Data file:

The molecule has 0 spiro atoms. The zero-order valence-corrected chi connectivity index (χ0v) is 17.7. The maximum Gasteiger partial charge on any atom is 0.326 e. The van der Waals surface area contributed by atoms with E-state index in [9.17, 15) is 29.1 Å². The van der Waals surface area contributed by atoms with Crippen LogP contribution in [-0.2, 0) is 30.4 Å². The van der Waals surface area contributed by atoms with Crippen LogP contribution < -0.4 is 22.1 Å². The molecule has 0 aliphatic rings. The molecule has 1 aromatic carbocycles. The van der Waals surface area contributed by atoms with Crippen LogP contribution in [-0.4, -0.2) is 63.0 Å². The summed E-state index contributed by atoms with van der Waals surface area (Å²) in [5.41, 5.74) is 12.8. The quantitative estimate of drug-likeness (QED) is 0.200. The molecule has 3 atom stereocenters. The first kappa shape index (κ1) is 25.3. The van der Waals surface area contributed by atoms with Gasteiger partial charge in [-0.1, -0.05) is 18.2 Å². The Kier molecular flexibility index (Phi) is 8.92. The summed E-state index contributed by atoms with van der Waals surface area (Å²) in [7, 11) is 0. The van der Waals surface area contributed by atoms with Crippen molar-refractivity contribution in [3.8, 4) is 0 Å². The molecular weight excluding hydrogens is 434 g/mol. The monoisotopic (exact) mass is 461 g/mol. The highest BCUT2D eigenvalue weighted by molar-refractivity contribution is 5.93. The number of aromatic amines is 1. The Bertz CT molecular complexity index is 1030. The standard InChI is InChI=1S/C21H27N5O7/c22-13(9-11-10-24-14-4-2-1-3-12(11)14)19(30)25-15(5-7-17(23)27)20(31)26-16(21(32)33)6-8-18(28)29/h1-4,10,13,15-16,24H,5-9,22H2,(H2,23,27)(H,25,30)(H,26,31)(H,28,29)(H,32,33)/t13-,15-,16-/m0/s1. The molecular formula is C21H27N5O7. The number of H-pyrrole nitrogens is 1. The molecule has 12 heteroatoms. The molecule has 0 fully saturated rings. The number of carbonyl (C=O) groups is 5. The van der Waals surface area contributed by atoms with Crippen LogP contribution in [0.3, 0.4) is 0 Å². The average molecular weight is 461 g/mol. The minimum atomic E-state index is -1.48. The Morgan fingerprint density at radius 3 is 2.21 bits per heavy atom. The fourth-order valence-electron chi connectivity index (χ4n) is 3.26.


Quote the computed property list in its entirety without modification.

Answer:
The molecule has 0 spiro atoms. The zero-order valence-corrected chi connectivity index (χ0v) is 17.7. The maximum Gasteiger partial charge on any atom is 0.326 e. The van der Waals surface area contributed by atoms with E-state index in [9.17, 15) is 29.1 Å². The van der Waals surface area contributed by atoms with Crippen LogP contribution in [-0.2, 0) is 30.4 Å². The van der Waals surface area contributed by atoms with Crippen LogP contribution < -0.4 is 22.1 Å². The molecule has 0 aliphatic rings. The molecule has 1 aromatic carbocycles. The van der Waals surface area contributed by atoms with Crippen LogP contribution in [-0.4, -0.2) is 63.0 Å². The summed E-state index contributed by atoms with van der Waals surface area (Å²) in [5.41, 5.74) is 12.8. The quantitative estimate of drug-likeness (QED) is 0.200. The molecule has 3 atom stereocenters. The first kappa shape index (κ1) is 25.3. The van der Waals surface area contributed by atoms with Gasteiger partial charge in [-0.1, -0.05) is 18.2 Å². The Kier molecular flexibility index (Phi) is 8.92. The summed E-state index contributed by atoms with van der Waals surface area (Å²) in [7, 11) is 0. The van der Waals surface area contributed by atoms with Crippen molar-refractivity contribution in [3.8, 4) is 0 Å². The molecular weight excluding hydrogens is 434 g/mol. The monoisotopic (exact) mass is 461 g/mol. The highest BCUT2D eigenvalue weighted by molar-refractivity contribution is 5.93. The number of aromatic amines is 1. The Bertz CT molecular complexity index is 1030. The standard InChI is InChI=1S/C21H27N5O7/c22-13(9-11-10-24-14-4-2-1-3-12(11)14)19(30)25-15(5-7-17(23)27)20(31)26-16(21(32)33)6-8-18(28)29/h1-4,10,13,15-16,24H,5-9,22H2,(H2,23,27)(H,25,30)(H,26,31)(H,28,29)(H,32,33)/t13-,15-,16-/m0/s1. The molecular formula is C21H27N5O7. The number of H-pyrrole nitrogens is 1. The molecule has 12 heteroatoms. The molecule has 0 fully saturated rings. The number of carbonyl (C=O) groups is 5. The van der Waals surface area contributed by atoms with Crippen LogP contribution in [0.3, 0.4) is 0 Å². The average molecular weight is 461 g/mol. The minimum atomic E-state index is -1.48. The Morgan fingerprint density at radius 3 is 2.21 bits per heavy atom. The fourth-order valence-electron chi connectivity index (χ4n) is 3.26.